Mellen, the bridge-builder, spoke for the first time, and the others listened.

"As I understand it we will cross the river between the glaciers and immediately below the upper one."


He shook his head. "We can't build piers to withstand those heavy bergs which you tell me are always breaking off."

"I'll explain how we can," said O'Neil. "You've hit the bull's- eye--the tender spot in the whole enterprise. While the river is narrow and rapid in front of Jackson--the lower glacier--opposite Garfield there is a kind of lake, formed, I suppose, when the glacier receded from its original position. Now then, here lies the joker, the secret of the whole proposition. This lake is deep, but there is a shallow bar across its outlet which serves to hold back all but the small bergs. This gives us a chance to cross in safety. At first I was puzzled to discover why only the ice from the lower glacier came down-river; then, when I realized the truth, I knew I had the key to Alaska in my hands. We'll cross just below this bar. Understand? Of course it all depends upon Parker's verdict, but I'm so sure his will agree with mine that I've made my preparations, bought Omar and gathered you fellows together. We're going to spring the biggest coup in railroad history."

"Where's the money coming from?" Slater inquired, bluntly.

"I'm putting in my own fortune." "How much is that? I'm dead to all sense of modesty, you see."

"About a million dollars," said O'Neil.

"Humph! That won't get us started."

"I've raised another million in New York." The chief was smiling and did not seem to resent this inquisitiveness in the least.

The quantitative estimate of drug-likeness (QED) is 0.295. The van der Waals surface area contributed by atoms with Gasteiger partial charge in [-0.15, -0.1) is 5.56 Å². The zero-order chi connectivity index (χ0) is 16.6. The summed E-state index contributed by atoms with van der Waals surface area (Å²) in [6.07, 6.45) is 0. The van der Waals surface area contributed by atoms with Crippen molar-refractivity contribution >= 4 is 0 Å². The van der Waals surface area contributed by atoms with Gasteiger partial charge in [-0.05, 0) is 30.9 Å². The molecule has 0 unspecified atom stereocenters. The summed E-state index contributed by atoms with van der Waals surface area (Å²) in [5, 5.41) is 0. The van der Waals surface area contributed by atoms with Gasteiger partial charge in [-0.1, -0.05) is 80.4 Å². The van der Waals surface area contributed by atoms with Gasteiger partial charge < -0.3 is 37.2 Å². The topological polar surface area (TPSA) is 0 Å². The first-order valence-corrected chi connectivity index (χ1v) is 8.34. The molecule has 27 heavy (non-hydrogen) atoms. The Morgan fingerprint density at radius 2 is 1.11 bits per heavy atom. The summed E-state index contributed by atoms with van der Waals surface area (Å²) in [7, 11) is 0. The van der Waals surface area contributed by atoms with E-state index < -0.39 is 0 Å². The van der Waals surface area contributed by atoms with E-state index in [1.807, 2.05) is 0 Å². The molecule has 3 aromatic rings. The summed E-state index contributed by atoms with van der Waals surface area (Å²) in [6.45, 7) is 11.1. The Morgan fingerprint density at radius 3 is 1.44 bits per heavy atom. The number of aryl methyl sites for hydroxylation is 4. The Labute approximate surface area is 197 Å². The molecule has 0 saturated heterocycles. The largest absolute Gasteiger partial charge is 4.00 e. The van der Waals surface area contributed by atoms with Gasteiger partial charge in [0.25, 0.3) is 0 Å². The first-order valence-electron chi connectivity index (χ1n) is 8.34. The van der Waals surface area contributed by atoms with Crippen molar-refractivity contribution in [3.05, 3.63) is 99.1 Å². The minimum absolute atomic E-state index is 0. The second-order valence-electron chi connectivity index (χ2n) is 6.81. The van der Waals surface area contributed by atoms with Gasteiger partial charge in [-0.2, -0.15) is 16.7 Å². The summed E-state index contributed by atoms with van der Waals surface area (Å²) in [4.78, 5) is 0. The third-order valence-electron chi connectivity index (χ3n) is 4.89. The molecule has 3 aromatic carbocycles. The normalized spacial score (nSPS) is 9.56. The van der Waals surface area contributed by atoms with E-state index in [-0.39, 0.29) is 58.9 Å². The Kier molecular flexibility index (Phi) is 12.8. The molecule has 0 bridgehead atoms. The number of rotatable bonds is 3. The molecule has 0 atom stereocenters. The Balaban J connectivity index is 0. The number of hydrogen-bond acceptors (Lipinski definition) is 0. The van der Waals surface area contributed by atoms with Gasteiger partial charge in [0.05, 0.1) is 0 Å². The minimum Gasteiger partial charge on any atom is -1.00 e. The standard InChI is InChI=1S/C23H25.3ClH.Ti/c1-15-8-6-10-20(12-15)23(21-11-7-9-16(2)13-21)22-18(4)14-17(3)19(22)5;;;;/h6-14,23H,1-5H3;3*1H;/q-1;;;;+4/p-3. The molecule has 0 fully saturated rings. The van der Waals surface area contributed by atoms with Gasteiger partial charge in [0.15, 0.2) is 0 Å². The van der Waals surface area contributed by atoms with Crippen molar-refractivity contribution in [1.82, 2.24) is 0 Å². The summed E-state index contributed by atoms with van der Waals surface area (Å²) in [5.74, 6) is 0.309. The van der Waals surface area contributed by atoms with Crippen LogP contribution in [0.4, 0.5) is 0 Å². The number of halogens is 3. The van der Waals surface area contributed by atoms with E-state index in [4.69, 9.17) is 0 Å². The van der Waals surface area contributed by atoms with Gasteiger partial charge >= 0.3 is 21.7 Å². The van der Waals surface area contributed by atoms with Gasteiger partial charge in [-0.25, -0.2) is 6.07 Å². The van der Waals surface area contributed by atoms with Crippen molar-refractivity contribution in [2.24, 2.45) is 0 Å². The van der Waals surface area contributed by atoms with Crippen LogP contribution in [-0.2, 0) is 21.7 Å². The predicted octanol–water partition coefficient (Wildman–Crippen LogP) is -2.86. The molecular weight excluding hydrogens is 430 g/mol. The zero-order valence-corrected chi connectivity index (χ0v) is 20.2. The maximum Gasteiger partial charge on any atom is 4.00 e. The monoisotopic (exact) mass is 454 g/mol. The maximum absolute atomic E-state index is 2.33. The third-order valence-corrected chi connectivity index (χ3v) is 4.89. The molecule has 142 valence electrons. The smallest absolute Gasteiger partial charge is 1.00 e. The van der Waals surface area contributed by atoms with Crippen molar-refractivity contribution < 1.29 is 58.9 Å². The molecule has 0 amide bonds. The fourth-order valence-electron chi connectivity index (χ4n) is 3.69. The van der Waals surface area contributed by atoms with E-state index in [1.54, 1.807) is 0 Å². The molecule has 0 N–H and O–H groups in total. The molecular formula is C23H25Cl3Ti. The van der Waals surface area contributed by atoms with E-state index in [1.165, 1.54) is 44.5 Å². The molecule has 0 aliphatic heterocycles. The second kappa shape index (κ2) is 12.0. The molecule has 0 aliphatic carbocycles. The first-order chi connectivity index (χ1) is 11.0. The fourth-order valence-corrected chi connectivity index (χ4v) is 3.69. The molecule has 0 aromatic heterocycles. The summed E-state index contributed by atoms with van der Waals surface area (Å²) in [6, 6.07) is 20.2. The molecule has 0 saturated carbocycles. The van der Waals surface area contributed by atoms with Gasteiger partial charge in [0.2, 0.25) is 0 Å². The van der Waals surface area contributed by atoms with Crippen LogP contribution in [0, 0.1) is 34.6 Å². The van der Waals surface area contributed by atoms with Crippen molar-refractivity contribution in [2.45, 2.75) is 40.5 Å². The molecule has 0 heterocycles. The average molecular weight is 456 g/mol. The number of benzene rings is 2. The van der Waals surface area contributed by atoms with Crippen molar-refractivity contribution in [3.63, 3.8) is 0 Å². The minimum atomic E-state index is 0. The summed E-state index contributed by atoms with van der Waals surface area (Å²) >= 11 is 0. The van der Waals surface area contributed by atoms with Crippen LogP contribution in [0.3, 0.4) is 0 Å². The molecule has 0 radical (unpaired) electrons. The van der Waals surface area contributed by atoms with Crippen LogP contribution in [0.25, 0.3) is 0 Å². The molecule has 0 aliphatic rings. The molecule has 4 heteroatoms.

"Nothing but a shoe-string!"

"My dear 'Happy,'" laughed the builder, "I don't intend to complete the road."

"Then--why in blazes are you starting it?" demanded Slater in a bewilderment which the others evidently shared. "It's one thing to build a railroad on a contractor's commission, but it's another thing to build it and pay your own way as you go along. Half a railroad ain't any good."

"Once my right-of-way is filed it will put those projects from Cortez out of business. No one but an imbecile would think of building in from there with the Omar route made possible. Before we come to that Salmon River bridge the Copper Trust will have to buy us out!"

"That's language!" said "Happy Tom" in sudden admiration. "Those are words I understand. I withdraw my objections and give my consent to the deal."

"You are staking your whole fortune on your judgment, as I understand it," McKay ventured.